In a dream, the Desert landscape may symbolize a cessation of psychological or emotional growth. The difficulty of desert travel, replete with intense heat, uneven terrain and lack of water are key signs of emotional stagnation. We may feel dry and incomplete in a one-sided relationship where our sentiments of love (heat) are not reciprocated. In the psychological sense, we may feel lost in the vastness of the desert plain which fails to reveal the best path to the ‘better world’ outside its limits. Yet, in another sense, the desert may imply ardent spiritual sacrifice experienced upon the entry into a new and moral way of life. What is our aim in the desert? Do we seek an oasis which may not exist?
There are two essential symbolical meanings to the word ‘desert’. It is the primordial undifferentiated state; or it is a superficially sterile crust under which Reality must be sought.
It is hardly surprising that this symbolism should be employed by Islam, but generally, it would seem, in the latter sense. Thus Abd al-Qadir al-Jllanl wrote: ‘Outside His abode the flock wanders in the desert. What impassable barriers stretch before the caravan which moves towards It.’ It will be noticed how this search for the Essence is reminiscent of the search for the Promised Land by the Children of Israel across the Sinai Desert and the Quest of the Holy GRAIL.
In Ismaili esotericism the ‘desert’ is the external being, the body, the world, the letter, blindly traversed in oblivion of the divine Being concealed beneath these outward appearances. According to St Matthew (12: 43) the desert is the abode of unclean spirits. The opposite view is taken by Richard of St Victor: the desert is the heart, the place where the ascetic life may be interiorized. The contradiction is more apparent than real, since Christ was tempted in the wilderness and such Desert Fathers as St Anthony underwent the attacks of demons there. Nor are the heart’s Desert Fathers more likely to escape: their desert is that of lusts and diabolical imaginings exorcized.
Shankara used the symbolism of the desert (maru) rather in the first sense, to mean primordial and undifferentiated uniformity beyond which nothing exists except as illusion, rather like a mirage. For Master Eckhart ‘the desert where God alone is king’ is an undifferentiated state, rediscovered by spiritual effort, identical in this respect with the ‘sea’ of Buddhist symbolism. Angelus Silesius says ‘the Deity is the desert’ and even T must rise still higher above God in a desert’, in other words, until I attain the undifferentiated state of the First Cause.
At the risk of seeming paradoxical, the symbol of the desert is one of the most fertile to be found in the Bible.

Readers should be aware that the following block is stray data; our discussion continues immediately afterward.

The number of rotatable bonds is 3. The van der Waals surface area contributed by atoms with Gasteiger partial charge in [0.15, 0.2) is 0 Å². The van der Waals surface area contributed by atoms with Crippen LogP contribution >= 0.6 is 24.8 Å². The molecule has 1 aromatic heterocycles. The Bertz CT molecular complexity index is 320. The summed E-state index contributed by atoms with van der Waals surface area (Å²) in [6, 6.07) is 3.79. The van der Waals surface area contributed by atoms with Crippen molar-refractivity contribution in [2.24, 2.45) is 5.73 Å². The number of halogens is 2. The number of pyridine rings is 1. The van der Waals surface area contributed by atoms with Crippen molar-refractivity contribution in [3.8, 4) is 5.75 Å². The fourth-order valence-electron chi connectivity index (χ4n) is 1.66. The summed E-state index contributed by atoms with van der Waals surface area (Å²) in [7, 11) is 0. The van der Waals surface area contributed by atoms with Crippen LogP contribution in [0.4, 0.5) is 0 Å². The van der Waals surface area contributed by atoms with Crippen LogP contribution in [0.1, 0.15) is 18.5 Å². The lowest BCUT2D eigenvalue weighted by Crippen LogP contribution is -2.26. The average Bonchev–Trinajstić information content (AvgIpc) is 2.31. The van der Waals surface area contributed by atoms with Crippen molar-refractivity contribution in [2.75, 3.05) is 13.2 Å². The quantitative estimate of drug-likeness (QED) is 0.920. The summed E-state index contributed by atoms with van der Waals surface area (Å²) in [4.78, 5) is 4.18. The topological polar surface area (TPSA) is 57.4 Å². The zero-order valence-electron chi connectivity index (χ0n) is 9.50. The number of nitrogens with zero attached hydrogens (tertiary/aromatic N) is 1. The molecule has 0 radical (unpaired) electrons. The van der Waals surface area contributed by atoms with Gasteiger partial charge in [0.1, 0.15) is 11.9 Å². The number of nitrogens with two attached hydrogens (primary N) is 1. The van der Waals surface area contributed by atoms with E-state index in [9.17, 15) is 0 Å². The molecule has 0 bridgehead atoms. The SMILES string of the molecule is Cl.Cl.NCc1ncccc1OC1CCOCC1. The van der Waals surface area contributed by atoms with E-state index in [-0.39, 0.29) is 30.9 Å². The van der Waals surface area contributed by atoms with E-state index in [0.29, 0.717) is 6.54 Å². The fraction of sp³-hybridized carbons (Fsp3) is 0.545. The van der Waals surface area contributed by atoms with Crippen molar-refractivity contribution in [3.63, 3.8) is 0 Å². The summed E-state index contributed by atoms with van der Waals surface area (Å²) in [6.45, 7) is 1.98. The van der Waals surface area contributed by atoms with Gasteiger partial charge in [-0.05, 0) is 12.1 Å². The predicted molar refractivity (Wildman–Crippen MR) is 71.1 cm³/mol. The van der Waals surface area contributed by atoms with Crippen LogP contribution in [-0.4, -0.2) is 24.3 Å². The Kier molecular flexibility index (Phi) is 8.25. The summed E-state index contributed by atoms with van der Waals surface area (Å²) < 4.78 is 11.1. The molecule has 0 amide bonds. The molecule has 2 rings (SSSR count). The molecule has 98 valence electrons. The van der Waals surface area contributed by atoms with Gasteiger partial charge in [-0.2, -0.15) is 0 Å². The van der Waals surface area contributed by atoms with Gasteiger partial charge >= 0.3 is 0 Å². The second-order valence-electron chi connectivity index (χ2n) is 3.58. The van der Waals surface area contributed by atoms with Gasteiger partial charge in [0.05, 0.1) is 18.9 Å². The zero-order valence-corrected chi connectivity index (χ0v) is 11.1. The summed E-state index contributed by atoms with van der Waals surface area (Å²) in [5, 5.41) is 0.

Nevertheless, the writers of the Bible could not conceive of circumstances mightier than their God. That is why, if we go back to the passages quoted above, the sojourn of the Children of Israel in the Wilderness was regarded by the prophets (for example Hosea 2: 16; 13: 5ff.) as a time when the people had to place themselves completely in the grace of God (see manna). Even Jesus, when he had overcome temptation, had angels to minister to him in the desert (Mark 1: 13).
This is why, in the primitive Church, monks retired to the desert as hermits (the Greek for ‘solitary’ is eremos), there to confront their own nature and that of the world with the help of God alone. The symbolic undertones of the word are particularly appropriate in this context, because it was not long before it was no longer believed essential to retire to an actual desert in order to lead an eremitical life.
Because the passage of the Children of Israel through the Wilderness had been a striking manifestation of the power of God, the Jews ardently awaited the time when similar circumstances would herald their final salvation. Thus the historian Flavius Josephus (Jewish Wars 2: 259-61) records how a prophet drew enthusiastic crowds into the desert in clear anticipation of God’s final intervention in human affairs (Acts 21: 38). After the capture of Jerusalem, when the destruction of the Temple visibly ended the hopes of Jewish nationalism, a mass movement made one plea to the Roman invaders - the vanquished asked leave to withdraw to the wilderness. There, no doubt, they would be better placed to await final salvation from their God. Such currents of contemporary thought must be seen behind the warning of the Evangelist: ‘Wherefore if they shall say unto you, Behold he [the Messiah] is in the desert; go not forth’ (Matthew 24: 26). Finally, it was clearly not due to chance that St John the Baptist preached the imminent coming of the long-awaited Messiah in the desert (Matthew 3: 1; and parallels). Since the wilderness is made for revelation, it favours the endeavours of false as strongly as that of true prophets.
Revelation 12: 10, 14 must be understood within the context of a second Exodus which duplicates the conditions of the first. The Woman, that is the People of God, is persecuted by the Dragon and flees to the wilderness where God provides her with miraculous food.
The opposing aspects of the symbol are particularly striking. Setting aside its image of solitude, the desert, without God, is barrenness: with God it is fruitfulness, but fruitfulness due to God alone. The desert displays the supremacy of grace. In the spiritual order nothing exists without it: all exists through it and through it alone.